[whatwg] Worker feedback

Jeremy Orlow jorlow at google.com
Thu Apr 2 13:00:29 PDT 2009

On Wed, Apr 1, 2009 at 3:17 PM, Robert O'Callahan <robert at ocallahan.org>wrote:

> On Thu, Apr 2, 2009 at 11:02 AM, Robert O'Callahan <robert at ocallahan.org>wrote:
>>  (Note that you can provide hen read-only scripts are easy to optimize for
>> full parallelism using )
> Oops!
> I was going to point out that you can use a reader/writer lock to implement
> serializability while allowing read-only scripts to run in parallel, so if
> the argument is that most scripts are read-only then that means it shouldn't
> be hard to get pretty good parallelism.

The problem is escalating the lock.  If your script does a read and then a
write, and you do this in 2 workers/windows/etc you can get a deadlock
unless you have the ability to roll back one of the two scripts to before
the read which took a shared lock.  If both scripts have an 'alert("hi!");'
then you're totally screwed, though.

There's been a LOT of CS research done on automatically handling the details
of concurrency.  The problem has to become pretty constrained (especially in
terms of stuff you can't roll back, like user input) before you can create
something halfway efficient.

On Wed, Apr 1, 2009 at 3:02 PM, Robert O'Callahan <robert at ocallahan.org>

> On Thu, Apr 2, 2009 at 7:18 AM, Michael Nordman <michaeln at google.com>
>  wrote:
>> I suggest that we can come up with a design that makes both of these camps
>> happy and that should be our goal here.
>> To that end... what if...
>> interface Store {
>>   void putItem(string name, string value);
>>   string getItem(string name);
>>   // calling getItem multiple times prior to script completion with the
>> same name is gauranteed to return the same value
>>   // (unless the current script had called putItem, if a different script
>> had called putItem concurrently, the current script wont see that)
>>   void transact(func transactCallback);
>>   // is not guaranteed to execute if the page is unloaded prior to the
>> lock being acquired
>>   // is guaranteed to NOT execute if called from within onunload
>>   // but... really... if you need transactional semantics, maybe you
>> should be using a Database?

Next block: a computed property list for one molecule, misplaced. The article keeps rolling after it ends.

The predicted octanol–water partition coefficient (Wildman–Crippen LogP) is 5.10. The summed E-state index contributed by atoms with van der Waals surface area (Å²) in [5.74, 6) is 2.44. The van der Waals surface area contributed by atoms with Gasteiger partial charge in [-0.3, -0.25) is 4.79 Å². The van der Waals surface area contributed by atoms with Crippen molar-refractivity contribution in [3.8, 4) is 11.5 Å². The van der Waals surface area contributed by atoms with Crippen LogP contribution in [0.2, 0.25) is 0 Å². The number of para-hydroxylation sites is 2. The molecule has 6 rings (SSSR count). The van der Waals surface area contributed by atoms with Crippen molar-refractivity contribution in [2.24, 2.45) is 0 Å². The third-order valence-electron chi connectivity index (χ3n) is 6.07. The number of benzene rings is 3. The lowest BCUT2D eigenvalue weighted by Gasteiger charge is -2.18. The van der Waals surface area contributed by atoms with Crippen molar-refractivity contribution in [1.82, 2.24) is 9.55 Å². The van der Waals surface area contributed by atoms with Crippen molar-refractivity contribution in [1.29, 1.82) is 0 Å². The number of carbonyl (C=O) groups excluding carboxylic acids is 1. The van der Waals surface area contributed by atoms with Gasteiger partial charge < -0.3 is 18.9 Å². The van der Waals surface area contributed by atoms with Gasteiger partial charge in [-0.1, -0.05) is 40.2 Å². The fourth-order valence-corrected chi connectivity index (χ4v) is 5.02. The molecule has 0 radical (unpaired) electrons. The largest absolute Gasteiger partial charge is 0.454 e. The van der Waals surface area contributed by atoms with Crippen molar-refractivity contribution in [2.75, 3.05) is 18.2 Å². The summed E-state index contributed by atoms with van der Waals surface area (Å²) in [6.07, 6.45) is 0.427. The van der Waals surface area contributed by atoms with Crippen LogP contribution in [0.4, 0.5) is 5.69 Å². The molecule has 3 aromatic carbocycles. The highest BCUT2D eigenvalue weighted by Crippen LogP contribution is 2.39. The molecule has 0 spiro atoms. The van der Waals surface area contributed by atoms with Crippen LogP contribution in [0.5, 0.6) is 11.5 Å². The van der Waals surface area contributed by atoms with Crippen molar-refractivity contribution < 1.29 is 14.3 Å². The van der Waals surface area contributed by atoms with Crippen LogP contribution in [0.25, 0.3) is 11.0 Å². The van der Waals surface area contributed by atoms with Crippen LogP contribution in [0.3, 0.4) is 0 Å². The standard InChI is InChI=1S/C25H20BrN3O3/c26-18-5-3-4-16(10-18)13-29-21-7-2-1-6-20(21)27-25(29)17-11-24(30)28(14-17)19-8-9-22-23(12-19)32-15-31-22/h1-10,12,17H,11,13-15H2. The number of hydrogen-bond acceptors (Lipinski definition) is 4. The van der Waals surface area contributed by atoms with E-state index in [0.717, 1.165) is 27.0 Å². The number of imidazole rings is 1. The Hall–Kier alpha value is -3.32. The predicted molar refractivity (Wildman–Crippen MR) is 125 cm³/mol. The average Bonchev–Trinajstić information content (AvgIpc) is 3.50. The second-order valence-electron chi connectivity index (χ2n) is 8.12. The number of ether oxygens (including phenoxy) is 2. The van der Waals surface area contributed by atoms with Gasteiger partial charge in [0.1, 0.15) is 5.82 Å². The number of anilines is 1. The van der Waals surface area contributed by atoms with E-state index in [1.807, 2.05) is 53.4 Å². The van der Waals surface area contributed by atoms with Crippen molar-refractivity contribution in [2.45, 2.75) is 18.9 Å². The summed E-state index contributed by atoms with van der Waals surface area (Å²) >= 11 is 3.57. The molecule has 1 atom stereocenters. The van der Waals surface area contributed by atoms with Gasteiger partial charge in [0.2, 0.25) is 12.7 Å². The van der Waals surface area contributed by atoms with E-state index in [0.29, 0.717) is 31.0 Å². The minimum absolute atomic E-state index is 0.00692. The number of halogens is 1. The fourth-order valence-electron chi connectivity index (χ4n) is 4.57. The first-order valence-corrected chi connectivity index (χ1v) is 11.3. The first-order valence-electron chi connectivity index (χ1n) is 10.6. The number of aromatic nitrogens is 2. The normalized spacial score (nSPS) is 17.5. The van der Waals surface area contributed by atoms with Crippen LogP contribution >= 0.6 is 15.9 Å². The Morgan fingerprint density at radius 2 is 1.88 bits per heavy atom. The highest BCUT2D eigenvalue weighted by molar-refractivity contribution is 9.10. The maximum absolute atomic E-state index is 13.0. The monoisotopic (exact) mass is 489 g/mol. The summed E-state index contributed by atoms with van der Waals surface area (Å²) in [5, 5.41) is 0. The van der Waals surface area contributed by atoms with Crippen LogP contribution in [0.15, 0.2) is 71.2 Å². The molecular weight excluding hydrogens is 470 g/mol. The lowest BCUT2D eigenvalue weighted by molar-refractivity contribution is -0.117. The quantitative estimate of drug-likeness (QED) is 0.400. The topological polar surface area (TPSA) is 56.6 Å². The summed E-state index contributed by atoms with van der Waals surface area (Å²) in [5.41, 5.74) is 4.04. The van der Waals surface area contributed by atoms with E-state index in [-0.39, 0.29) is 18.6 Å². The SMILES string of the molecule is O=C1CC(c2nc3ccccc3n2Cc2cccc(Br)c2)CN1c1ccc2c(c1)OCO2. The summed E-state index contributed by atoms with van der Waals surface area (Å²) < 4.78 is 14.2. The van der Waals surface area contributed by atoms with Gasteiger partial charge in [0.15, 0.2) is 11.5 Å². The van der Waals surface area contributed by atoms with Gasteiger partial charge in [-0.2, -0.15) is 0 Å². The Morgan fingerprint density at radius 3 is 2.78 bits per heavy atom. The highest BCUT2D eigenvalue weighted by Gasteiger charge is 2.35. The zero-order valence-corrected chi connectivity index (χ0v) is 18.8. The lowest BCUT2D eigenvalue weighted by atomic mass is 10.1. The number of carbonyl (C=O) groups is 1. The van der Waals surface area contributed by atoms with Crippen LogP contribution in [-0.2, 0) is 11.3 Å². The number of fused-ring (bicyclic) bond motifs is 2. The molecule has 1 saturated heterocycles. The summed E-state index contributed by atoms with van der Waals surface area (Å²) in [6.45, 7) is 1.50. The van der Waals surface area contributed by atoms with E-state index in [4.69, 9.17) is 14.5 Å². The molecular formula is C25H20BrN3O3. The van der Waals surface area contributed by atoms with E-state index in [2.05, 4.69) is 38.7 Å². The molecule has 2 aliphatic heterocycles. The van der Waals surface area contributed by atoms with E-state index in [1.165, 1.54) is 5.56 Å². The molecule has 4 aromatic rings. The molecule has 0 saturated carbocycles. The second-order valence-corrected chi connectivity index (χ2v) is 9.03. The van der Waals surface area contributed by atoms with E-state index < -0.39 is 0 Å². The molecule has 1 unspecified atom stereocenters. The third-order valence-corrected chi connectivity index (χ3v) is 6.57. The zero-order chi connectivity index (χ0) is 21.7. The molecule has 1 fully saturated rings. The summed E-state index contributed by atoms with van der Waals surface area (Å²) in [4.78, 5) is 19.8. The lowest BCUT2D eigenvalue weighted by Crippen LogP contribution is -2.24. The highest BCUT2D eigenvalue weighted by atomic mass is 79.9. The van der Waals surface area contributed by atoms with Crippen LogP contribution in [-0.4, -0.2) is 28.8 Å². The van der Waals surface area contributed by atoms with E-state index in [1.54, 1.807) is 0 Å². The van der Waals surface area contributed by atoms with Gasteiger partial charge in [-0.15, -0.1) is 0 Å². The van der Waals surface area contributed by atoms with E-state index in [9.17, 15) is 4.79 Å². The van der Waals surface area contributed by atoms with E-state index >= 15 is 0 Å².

>>   attribute int length;
>>   // may only be accessed within a transactCallback, othewise throws an
>> exception
>>   string getItemByIndex(int i);
>>   // // may only be accessed within a transactCallback, othewise throws an
>> exception
>> };
>> document.cookie;
>> // has the same safe to read multiple times semantics as store.getItem()
>> So there are no locking semantics (outside of the transact method)... and
>> multiple reads are not error prone.
>> WDYT?
> getItem stability is helpful for read-only scripts but no help for
> read-write scripts. For example, outside a transaction, two scripts doing
> putItem('x', getItem('x') + 1) can race and lose an increment.

Totally agree that it doesn't quite work yet.

But what if setItem were to watch for unserializable behavior and throw a
transactCallback when it happens?  This solves the silent data corruption
problem, though reproducing the circumstances that'd cause this are
obviously racy.  Of course, reproducing the deadlocks or very slow script
execution behavior is also racy.

> Addressing the larger context ... More than anything else, I'm channeling
> my experiences at IBM Research writing race detection tools for Java
> programs ( http://portal.acm.org/citation.cfm?id=781528 and others), and
> what I learned there about programmers with a range of skill levels
> grappling with shared memory (or in our case, shared storage) concurrency. I
> passionately, violently believe that Web programmers cannot and should not
> have to deal with it. It's simply a matter of implementing what programmers
> expect: that by default, a chunk of sequential code will do what it says
> without (occasional, random) interference from outside.

I definitely see pro's and cons to providing a single threaded version of
the world to all developers (both advanced and beginner), but this really
isn't what we should be debating right now.

What we should be debating is whether advanced, cross-event-loop APIs should
be kept simple enough that any beginner web developer can use it (at the
expense of performance and simplicity within the browser) or if we should be
finding a compromise that can be kept fast, simple (causing less bugs!), and
somewhat harder to program for.

If someone wants to cross the event loop (except in the document.cookie
case, which is a pretty special one), they should have to deal with more
complexity in some form.  Personally, I'd like to see a solution that does
not involve locks of any sort (software transactional memory?).

> I realize that this creates major implementation difficulties for parallel
> browsers, which I believe will be all browsers. "Evil', "troubling" and
> "onerous" are perhaps understatements... But it will be far better in the
> long run to put those burdens on browser developers than to kick them
> upstairs to Web developers. If it turns out that there is a compelling
> performance boost that can *only* be achieved by relaxing serializability,
> then I could be convinced ... but we are very far from proving that.

Like I said, a LOT of research has been done on concurrency.  Basically, if
you're not really careful about how you construct your language and the
abstractions you have for concurrency, you can really easily back yourself
into a corner that you semantically can't get out of (no matter how good of
a programmer you are).
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